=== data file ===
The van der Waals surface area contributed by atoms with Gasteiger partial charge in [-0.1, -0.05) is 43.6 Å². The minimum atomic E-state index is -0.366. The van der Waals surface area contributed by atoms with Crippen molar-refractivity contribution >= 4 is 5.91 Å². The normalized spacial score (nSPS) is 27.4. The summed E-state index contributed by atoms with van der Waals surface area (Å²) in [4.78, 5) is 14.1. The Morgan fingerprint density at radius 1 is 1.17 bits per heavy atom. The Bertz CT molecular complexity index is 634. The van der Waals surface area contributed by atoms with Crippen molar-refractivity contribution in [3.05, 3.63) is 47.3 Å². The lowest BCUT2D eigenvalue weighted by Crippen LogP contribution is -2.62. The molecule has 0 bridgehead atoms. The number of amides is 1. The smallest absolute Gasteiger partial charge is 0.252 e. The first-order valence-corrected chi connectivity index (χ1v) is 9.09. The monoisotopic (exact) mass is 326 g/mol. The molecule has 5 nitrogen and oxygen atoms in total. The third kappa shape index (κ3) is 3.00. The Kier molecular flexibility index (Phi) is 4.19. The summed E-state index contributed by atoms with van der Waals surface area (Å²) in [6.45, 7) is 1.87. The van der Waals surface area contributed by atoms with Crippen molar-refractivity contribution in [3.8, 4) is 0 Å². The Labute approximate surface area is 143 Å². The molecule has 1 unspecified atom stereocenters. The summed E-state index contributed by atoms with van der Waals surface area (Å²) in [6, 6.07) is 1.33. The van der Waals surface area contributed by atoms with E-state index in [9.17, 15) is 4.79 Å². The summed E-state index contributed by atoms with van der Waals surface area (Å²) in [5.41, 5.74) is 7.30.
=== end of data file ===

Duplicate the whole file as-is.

The van der Waals surface area contributed by atoms with Gasteiger partial charge in [-0.1, -0.05) is 43.6 Å². The minimum atomic E-state index is -0.366. The van der Waals surface area contributed by atoms with Crippen molar-refractivity contribution >= 4 is 5.91 Å². The normalized spacial score (nSPS) is 27.4. The summed E-state index contributed by atoms with van der Waals surface area (Å²) in [4.78, 5) is 14.1. The Morgan fingerprint density at radius 1 is 1.17 bits per heavy atom. The Bertz CT molecular complexity index is 634. The van der Waals surface area contributed by atoms with Crippen molar-refractivity contribution in [3.05, 3.63) is 47.3 Å². The lowest BCUT2D eigenvalue weighted by Crippen LogP contribution is -2.62. The molecule has 0 bridgehead atoms. The number of amides is 1. The smallest absolute Gasteiger partial charge is 0.252 e. The first-order valence-corrected chi connectivity index (χ1v) is 9.09. The monoisotopic (exact) mass is 326 g/mol. The molecule has 5 nitrogen and oxygen atoms in total. The third kappa shape index (κ3) is 3.00. The Kier molecular flexibility index (Phi) is 4.19. The summed E-state index contributed by atoms with van der Waals surface area (Å²) in [6.45, 7) is 1.87. The van der Waals surface area contributed by atoms with Crippen molar-refractivity contribution in [3.8, 4) is 0 Å². The Labute approximate surface area is 143 Å². The molecule has 1 unspecified atom stereocenters. The summed E-state index contributed by atoms with van der Waals surface area (Å²) in [6, 6.07) is 1.33. The van der Waals surface area contributed by atoms with E-state index in [9.17, 15) is 4.79 Å². The summed E-state index contributed by atoms with van der Waals surface area (Å²) in [5.41, 5.74) is 7.30.